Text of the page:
China's cooperation in pressuring its close ally North Korea over its nuclear and missile programme is "notable but uneven", US Secretary of State Rex Tillerson has told lawmakers.
China’s cooperation in pressuring its close ally North Korea over its nuclear and missile programme is “notable but uneven”, US Secretary of State Rex Tillerson has told lawmakers. “The approach we are taking with North Korea, as you’re aware, is one of eliciting countries all over the world to support us in putting pressure on the regime in Pyongyang, to change and alter their position and their view before we are willing to sit down and conduct discussions with them,” Tillerson told members of the House Foreign Affairs Committee during a Congressional hearing. Clearly, China is the capstone to achieving this kind of pressure, he said, adding that this was a topic of significant discussion in President Xi Jinping and President Donald Trump’s summit in Mar-a-Lago earlier this year.
“The communications have been very clear. Our expectations have been very clear with the Chinese. Their cooperation, I would say, has been notable, but it has been uneven,” he said. “And we continue that dialogue with the Chinese, specifically around their actions that support revenue streams to North Korea, but also taking action against entities inside of China that may be supporting revenue streams as well,” Tillerson said. The Secretary of State said he along with Defense Secretary James Mattis will be having another high-level dialogue next week when they meet their Chinese counterparts here in Washington.
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“That will be one of the first topics on the agenda. We have made it clear to them, and we have provided them a list of entities that we believe they need to take action against. We have asked that they take the action, but President Trump has also been very clear with President Xi that if they either don’t want to take the action or they do not take the action, we will act on our own,” Tillerson said in response to a question. Responding to a series of questions on Taiwan, Tillerson said that there is no change in US’ One-China policy. “The China-US relationship has been defined for the past 50 years by our One-China policy and our agreement around One-China policy. They have their interpretation of what that means, and we have ours, and we’ve agreed that we will accommodate each other’s interpretation,” he said.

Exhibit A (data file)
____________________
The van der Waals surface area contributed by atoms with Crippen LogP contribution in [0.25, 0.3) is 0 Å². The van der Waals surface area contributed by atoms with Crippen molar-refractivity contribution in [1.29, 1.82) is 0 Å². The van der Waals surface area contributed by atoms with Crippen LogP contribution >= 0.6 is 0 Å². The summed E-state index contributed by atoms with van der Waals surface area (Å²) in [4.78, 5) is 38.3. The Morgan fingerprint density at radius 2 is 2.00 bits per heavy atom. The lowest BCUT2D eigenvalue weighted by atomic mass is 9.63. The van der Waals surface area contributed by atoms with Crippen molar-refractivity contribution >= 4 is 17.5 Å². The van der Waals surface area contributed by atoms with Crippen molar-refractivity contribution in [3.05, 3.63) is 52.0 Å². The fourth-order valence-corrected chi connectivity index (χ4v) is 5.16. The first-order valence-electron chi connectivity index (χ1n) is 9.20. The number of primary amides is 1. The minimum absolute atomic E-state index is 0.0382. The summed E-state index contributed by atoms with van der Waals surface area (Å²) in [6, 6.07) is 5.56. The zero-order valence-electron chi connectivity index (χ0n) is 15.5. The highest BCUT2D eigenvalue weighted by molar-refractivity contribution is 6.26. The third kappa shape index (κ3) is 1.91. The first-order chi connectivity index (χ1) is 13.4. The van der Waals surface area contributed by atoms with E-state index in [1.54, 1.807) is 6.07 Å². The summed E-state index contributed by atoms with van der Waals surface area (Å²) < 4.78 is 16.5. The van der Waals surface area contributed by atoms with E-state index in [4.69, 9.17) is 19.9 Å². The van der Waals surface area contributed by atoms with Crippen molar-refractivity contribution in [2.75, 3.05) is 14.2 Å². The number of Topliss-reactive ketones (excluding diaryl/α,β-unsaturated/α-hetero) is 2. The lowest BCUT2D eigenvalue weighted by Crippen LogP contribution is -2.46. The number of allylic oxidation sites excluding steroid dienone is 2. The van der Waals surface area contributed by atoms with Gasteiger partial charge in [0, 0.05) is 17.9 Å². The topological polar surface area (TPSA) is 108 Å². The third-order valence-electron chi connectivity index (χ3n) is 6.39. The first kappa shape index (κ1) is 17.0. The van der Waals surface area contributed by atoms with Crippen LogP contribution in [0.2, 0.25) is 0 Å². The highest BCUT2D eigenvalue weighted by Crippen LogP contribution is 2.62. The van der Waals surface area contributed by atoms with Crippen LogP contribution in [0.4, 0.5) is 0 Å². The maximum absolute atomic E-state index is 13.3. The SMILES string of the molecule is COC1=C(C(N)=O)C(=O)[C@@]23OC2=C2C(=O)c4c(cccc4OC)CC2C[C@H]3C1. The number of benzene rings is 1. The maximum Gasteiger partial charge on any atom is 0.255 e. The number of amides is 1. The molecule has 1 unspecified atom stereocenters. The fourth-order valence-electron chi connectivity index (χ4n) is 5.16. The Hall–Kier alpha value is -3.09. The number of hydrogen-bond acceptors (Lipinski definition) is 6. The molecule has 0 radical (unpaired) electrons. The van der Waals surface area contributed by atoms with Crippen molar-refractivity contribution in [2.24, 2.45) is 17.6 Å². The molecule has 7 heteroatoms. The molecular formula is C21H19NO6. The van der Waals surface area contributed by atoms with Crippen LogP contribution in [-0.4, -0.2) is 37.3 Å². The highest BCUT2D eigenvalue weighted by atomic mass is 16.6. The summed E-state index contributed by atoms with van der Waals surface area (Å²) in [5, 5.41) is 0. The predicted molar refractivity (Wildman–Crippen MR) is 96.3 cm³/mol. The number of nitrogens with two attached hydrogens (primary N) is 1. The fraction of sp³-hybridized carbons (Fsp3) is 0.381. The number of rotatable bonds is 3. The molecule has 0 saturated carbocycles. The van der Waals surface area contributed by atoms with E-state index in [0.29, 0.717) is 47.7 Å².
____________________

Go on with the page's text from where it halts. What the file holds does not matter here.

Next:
“But it has led to 50 years of stability in the region. It has prevented conflict. It has allowed for this enormous economic growth that has gone on, much of which we have benefited from,” Tillerson said. “As we began our dialogue with Chinese leadership, with this new administration, as you know, there was some questioning of our commitment to (the) One China early on. The president has reaffirmed that we are committed to the One- China policy,” he said. Tillerson asserted that the US is also completely committed to the Taiwan Relations Act, and fulfilling all of its commitments under it.
“But we are also in a discussion with China, now, about what is our relationship going to be for the next 50 years. How do we enter another era of stability and absence of conflict? And Taiwan, clearly, to the Chinese, is a part of that discussion,” he said. “So it is important, as we engage with them, that we are able to fulfill our commitments to Taiwan, which we have every intention of doing, and the question is, is the One China Policy sustainable for the next 50 years? And those are the kinds of discussions we’re having,” Tillerson said.
The discussions are extremely complex in many regards, he said. “But this is what we seek is another 50 years of stability and no conflict with China in the Pacific region. Taiwan is a big element of that. North Korea is a big element of that. Their island building and militarisation of islands is a significant element of that,” Tillerson said. “All of these are in our discussion with them about how do we define this relationship for the next half century, to ensure we have a continued era of no conflict and stability,” said the Secretary of State.